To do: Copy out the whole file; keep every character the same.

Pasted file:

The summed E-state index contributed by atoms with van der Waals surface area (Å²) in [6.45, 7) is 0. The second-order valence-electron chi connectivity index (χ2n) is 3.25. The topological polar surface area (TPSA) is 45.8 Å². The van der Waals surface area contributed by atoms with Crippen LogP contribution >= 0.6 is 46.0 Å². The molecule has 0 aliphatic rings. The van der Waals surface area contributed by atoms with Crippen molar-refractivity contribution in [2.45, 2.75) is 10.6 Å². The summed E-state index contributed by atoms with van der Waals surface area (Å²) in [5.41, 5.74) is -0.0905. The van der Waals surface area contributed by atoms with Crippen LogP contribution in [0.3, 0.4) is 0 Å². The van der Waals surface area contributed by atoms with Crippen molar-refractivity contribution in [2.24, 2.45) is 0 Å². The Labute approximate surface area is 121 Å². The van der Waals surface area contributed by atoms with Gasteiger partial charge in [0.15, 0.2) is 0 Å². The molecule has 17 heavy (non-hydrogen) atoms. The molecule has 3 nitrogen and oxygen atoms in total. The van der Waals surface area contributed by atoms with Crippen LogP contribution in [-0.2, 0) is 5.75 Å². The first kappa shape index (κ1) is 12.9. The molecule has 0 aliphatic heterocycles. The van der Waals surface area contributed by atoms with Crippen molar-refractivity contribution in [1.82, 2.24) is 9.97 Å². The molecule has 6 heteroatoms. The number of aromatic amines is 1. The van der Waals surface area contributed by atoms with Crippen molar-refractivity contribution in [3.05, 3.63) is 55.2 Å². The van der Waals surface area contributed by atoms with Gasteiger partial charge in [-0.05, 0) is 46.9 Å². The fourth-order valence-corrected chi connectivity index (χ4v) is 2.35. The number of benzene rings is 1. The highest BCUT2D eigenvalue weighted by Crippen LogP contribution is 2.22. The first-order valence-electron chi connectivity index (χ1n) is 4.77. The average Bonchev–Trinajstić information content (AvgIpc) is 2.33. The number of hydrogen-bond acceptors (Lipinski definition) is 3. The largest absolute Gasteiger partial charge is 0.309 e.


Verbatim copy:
The summed E-state index contributed by atoms with van der Waals surface area (Å²) in [6.45, 7) is 0. The second-order valence-electron chi connectivity index (χ2n) is 3.25. The topological polar surface area (TPSA) is 45.8 Å². The van der Waals surface area contributed by atoms with Crippen LogP contribution >= 0.6 is 46.0 Å². The molecule has 0 aliphatic rings. The van der Waals surface area contributed by atoms with Crippen molar-refractivity contribution in [2.45, 2.75) is 10.6 Å². The summed E-state index contributed by atoms with van der Waals surface area (Å²) in [5.41, 5.74) is -0.0905. The van der Waals surface area contributed by atoms with Crippen LogP contribution in [0.3, 0.4) is 0 Å². The van der Waals surface area contributed by atoms with Crippen molar-refractivity contribution in [2.24, 2.45) is 0 Å². The Labute approximate surface area is 121 Å². The van der Waals surface area contributed by atoms with Gasteiger partial charge in [0.15, 0.2) is 0 Å². The molecule has 17 heavy (non-hydrogen) atoms. The molecule has 3 nitrogen and oxygen atoms in total. The van der Waals surface area contributed by atoms with Crippen LogP contribution in [-0.2, 0) is 5.75 Å². The first kappa shape index (κ1) is 12.9. The molecule has 0 aliphatic heterocycles. The van der Waals surface area contributed by atoms with Crippen molar-refractivity contribution in [1.82, 2.24) is 9.97 Å². The molecule has 6 heteroatoms. The number of aromatic amines is 1. The van der Waals surface area contributed by atoms with Crippen molar-refractivity contribution in [3.05, 3.63) is 55.2 Å². The van der Waals surface area contributed by atoms with Gasteiger partial charge in [-0.05, 0) is 46.9 Å². The fourth-order valence-corrected chi connectivity index (χ4v) is 2.35. The number of benzene rings is 1. The highest BCUT2D eigenvalue weighted by Crippen LogP contribution is 2.22. The first-order valence-electron chi connectivity index (χ1n) is 4.77. The average Bonchev–Trinajstić information content (AvgIpc) is 2.33. The number of hydrogen-bond acceptors (Lipinski definition) is 3. The largest absolute Gasteiger partial charge is 0.309 e.